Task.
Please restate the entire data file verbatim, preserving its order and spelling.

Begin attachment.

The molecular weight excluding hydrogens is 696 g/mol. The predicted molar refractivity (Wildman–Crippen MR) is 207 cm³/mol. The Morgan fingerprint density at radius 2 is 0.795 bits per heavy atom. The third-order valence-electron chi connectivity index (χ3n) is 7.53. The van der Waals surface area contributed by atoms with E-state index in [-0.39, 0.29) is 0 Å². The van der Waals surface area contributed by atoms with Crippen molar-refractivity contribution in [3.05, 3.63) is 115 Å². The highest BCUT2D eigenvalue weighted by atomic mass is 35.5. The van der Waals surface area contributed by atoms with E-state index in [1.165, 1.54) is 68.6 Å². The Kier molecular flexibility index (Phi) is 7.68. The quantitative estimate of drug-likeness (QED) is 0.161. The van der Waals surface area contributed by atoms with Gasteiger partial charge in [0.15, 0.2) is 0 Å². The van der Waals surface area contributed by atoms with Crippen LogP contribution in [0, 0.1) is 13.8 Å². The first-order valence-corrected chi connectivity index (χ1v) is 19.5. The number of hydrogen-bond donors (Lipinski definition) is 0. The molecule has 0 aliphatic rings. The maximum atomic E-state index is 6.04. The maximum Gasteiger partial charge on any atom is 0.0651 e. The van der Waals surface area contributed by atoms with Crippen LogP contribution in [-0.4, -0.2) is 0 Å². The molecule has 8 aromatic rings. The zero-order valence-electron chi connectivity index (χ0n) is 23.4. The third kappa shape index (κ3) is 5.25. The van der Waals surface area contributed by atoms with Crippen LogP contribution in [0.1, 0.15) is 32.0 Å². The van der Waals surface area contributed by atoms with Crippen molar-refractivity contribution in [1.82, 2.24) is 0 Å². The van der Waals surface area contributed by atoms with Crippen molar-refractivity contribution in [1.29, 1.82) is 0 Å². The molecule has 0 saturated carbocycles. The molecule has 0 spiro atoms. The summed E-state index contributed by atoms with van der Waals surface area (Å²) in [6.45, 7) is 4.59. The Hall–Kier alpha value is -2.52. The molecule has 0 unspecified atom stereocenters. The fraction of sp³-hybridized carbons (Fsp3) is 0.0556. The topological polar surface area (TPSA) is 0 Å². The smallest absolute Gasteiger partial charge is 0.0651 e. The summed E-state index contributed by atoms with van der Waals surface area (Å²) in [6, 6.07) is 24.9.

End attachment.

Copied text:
The molecular weight excluding hydrogens is 696 g/mol. The predicted molar refractivity (Wildman–Crippen MR) is 207 cm³/mol. The Morgan fingerprint density at radius 2 is 0.795 bits per heavy atom. The third-order valence-electron chi connectivity index (χ3n) is 7.53. The van der Waals surface area contributed by atoms with E-state index in [-0.39, 0.29) is 0 Å². The van der Waals surface area contributed by atoms with Crippen molar-refractivity contribution in [3.05, 3.63) is 115 Å². The highest BCUT2D eigenvalue weighted by atomic mass is 35.5. The van der Waals surface area contributed by atoms with E-state index in [1.165, 1.54) is 68.6 Å². The Kier molecular flexibility index (Phi) is 7.68. The quantitative estimate of drug-likeness (QED) is 0.161. The van der Waals surface area contributed by atoms with Gasteiger partial charge in [0.15, 0.2) is 0 Å². The van der Waals surface area contributed by atoms with Crippen LogP contribution in [0, 0.1) is 13.8 Å². The first-order valence-corrected chi connectivity index (χ1v) is 19.5. The number of hydrogen-bond donors (Lipinski definition) is 0. The molecule has 0 aliphatic rings. The maximum atomic E-state index is 6.04. The maximum Gasteiger partial charge on any atom is 0.0651 e. The van der Waals surface area contributed by atoms with Crippen LogP contribution in [-0.4, -0.2) is 0 Å². The molecule has 8 aromatic rings. The zero-order valence-electron chi connectivity index (χ0n) is 23.4. The third kappa shape index (κ3) is 5.25. The van der Waals surface area contributed by atoms with Crippen LogP contribution in [0.1, 0.15) is 32.0 Å². The van der Waals surface area contributed by atoms with Crippen molar-refractivity contribution in [1.82, 2.24) is 0 Å². The van der Waals surface area contributed by atoms with Crippen molar-refractivity contribution in [1.29, 1.82) is 0 Å². The molecule has 0 saturated carbocycles. The molecule has 0 spiro atoms. The summed E-state index contributed by atoms with van der Waals surface area (Å²) in [6.45, 7) is 4.59. The Hall–Kier alpha value is -2.52. The molecule has 0 unspecified atom stereocenters. The fraction of sp³-hybridized carbons (Fsp3) is 0.0556. The topological polar surface area (TPSA) is 0 Å². The smallest absolute Gasteiger partial charge is 0.0651 e. The summed E-state index contributed by atoms with van der Waals surface area (Å²) in [6, 6.07) is 24.9.